Miguel Indurain sees the Vuelta as more than just a fight between Contador and Froome
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Saturday, August 18, 2012

Miguel Indurain sees the Vuelta as more than just a fight between Contador and Froome

by Ben Atkins at 9:08 AM EST   comments
Categories: Pro Cycling, Vuelta a España
Five-time Tour winner eying the two favourites but expects others to challenge

miguel indurain

Miguel Indurain is predicting a hard fought contest for the general classification of this year’s Vuelta a España, which starts with a team time trial in his home city of Pamplona this evening. Like many, the five-time Tour de France winner sees the main battle as being between Tour de France runner-up Chris Froome (Team Sky) and the returning Alberto Contador (Saxo Bank-Tinkoff Bank), but names a number of others that he expects to challenge in the three-week race.

“They’re both great riders,” he told esciclismo.com, “Froome is in very good shape, and Alberto is a winner.

“[Contador]’s coming from a break, so we’ll have to see how he goes, but to win a Grand Tour against the likes of Joaquim Rodríguez [Katusha], [Movistar’s Alejandro] Valverde, [Katusha’s Denis] Menchov or [Movistar’s defending champion Juanjo] Codo can be very difficult.”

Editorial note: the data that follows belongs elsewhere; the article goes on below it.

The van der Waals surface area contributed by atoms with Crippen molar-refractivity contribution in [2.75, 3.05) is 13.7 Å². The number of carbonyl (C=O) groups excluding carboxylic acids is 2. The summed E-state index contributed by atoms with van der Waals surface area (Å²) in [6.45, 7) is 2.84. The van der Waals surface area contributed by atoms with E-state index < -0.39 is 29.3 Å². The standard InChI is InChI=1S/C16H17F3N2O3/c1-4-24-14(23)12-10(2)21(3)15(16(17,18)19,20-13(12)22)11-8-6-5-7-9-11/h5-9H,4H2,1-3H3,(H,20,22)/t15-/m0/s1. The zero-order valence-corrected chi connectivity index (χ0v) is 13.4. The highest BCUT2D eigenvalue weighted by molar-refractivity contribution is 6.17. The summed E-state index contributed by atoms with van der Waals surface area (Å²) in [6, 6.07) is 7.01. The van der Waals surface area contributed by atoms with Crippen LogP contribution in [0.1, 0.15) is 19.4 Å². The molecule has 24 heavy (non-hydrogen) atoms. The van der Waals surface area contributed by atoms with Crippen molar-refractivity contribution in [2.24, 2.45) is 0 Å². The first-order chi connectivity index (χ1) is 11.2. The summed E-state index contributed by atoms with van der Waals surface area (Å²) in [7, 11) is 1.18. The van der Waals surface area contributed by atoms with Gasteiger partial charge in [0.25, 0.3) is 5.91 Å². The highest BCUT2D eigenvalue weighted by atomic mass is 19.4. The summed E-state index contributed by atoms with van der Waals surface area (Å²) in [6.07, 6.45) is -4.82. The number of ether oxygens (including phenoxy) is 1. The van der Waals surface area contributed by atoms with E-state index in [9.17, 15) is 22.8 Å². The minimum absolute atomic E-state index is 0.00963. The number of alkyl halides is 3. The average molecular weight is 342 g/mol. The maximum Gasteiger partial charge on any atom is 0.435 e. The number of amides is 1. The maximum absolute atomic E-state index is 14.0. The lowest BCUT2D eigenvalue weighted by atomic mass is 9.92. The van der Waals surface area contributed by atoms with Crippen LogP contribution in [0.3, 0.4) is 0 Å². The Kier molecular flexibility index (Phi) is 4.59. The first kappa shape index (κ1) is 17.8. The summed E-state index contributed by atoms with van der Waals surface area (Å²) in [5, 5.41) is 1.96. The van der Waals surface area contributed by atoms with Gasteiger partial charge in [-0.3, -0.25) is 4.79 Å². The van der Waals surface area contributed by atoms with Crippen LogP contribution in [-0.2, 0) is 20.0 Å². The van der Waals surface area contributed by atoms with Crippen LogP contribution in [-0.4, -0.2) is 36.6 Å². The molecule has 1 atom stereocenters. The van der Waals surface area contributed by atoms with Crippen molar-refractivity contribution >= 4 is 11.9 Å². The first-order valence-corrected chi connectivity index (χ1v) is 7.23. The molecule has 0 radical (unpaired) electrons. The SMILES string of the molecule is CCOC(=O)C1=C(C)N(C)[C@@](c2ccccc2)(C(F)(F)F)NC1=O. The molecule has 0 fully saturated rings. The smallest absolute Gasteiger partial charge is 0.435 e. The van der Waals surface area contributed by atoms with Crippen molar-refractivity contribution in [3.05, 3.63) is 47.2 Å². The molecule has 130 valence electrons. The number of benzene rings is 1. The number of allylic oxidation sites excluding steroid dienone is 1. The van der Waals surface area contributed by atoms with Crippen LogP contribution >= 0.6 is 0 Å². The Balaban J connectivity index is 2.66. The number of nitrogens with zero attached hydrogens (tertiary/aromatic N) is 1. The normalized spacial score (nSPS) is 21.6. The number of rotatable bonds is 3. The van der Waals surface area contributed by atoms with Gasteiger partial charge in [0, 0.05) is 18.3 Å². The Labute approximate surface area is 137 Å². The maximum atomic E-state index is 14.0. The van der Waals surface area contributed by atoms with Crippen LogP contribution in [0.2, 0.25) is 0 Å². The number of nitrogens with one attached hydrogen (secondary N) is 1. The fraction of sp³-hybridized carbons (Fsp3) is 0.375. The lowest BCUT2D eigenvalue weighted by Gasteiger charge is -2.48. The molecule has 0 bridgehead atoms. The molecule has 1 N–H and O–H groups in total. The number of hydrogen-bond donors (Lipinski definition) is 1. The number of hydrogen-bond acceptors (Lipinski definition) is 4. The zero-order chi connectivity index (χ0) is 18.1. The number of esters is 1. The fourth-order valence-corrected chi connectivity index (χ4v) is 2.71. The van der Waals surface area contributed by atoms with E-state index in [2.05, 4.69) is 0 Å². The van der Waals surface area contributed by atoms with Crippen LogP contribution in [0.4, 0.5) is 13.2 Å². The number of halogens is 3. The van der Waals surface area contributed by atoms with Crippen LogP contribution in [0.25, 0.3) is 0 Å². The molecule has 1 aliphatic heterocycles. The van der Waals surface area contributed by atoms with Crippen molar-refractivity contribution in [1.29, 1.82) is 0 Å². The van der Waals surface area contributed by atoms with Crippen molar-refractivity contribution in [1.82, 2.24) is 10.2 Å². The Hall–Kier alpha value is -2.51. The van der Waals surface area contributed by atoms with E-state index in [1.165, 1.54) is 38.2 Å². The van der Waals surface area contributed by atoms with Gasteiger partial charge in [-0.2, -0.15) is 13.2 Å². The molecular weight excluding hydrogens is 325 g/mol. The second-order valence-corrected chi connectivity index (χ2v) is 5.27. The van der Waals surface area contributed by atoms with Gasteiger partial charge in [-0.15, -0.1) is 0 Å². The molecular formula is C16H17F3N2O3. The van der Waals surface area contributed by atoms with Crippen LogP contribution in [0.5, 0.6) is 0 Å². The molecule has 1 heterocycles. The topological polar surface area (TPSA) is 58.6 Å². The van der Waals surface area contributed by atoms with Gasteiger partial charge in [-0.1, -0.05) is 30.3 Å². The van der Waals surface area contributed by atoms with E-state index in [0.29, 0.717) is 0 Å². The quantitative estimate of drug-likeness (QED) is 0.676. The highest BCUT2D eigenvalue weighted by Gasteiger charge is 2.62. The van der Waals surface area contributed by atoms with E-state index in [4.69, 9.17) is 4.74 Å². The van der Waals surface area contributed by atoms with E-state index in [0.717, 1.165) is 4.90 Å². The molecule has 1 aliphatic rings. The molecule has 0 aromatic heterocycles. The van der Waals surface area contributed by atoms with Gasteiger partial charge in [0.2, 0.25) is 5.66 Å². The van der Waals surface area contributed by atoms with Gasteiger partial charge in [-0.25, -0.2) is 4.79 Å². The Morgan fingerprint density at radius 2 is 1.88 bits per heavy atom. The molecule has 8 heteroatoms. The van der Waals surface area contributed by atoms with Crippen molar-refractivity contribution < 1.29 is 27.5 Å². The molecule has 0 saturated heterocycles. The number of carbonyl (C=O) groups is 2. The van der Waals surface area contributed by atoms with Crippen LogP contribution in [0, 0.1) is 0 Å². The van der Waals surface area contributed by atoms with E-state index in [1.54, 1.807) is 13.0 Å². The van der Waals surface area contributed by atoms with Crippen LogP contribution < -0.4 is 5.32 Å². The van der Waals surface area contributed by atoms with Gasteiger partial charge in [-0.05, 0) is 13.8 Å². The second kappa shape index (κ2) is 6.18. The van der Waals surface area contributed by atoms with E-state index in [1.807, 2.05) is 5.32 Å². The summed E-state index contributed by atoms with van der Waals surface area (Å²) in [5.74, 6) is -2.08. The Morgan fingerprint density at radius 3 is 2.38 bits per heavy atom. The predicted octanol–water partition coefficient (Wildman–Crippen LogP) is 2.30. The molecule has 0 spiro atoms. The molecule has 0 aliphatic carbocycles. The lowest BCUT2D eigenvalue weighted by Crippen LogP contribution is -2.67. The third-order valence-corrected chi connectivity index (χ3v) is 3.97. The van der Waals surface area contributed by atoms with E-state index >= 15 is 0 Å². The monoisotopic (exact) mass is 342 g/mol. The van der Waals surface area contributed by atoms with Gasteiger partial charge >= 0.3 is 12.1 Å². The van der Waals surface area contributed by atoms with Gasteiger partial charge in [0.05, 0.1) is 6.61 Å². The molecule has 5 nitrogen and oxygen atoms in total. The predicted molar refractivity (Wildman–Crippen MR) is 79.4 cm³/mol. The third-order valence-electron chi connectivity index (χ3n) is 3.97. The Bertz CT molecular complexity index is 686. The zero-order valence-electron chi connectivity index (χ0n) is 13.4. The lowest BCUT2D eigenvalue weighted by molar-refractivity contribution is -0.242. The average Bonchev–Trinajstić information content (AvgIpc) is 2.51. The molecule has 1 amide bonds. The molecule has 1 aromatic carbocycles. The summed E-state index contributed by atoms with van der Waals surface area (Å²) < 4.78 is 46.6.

Despite winning five Tours de France, and two Giri d’Italia, Indurain was never able to win his home Tour, with his second place of 1991 being the closest he came when the race was still held in the spring. Once he began winning his Tours and Giri, he didn’t returned to la Vuelta until 1996 - on the insistence of his team - but abandoned midway through the race.

With the race returning to his home region of Nacarra, close to the Basque country and the border with France, for the first time in 1994, Miguelón is looking forward to enjoying the race as a fan once more.

“Back in the old days I used to go to see [the race] when it came to Pamplona,” he explained. “I ran away from school to go and see the cyclists, and now I’ve returned to that a little, to enjoy the event. I became a rider, but the last time the race came here I didn’t ride.”

Indurain is one of a very short list of riders that have won the Giro and Tour in the same year, but - although he eschewed his local race in his most successful years - can’t quite explain why he never enjoyed success in la Vuelta.

“I fought hard,” he said. “I rode seven times and I tried. I think I’m still the youngest ever leader of la Vuelta.

“I never won a stage, I never won la Vuelta,” he added. “But I don’t think riding in April was very good for me. But I’m glad I rode it seven times and fought, but sometimes things get complicated and you can’t win everything.”

Indurain endured one of his worst days in the 1996 Tour de France on the day it finished in Pamplona, where he lost eight minutes to stage winner Laurent Dufaux and effectively any chance of taking a sixth straight victory. Understandably however, he is delighted to see la Vuelta return to his his home city for the first time in 18 years.


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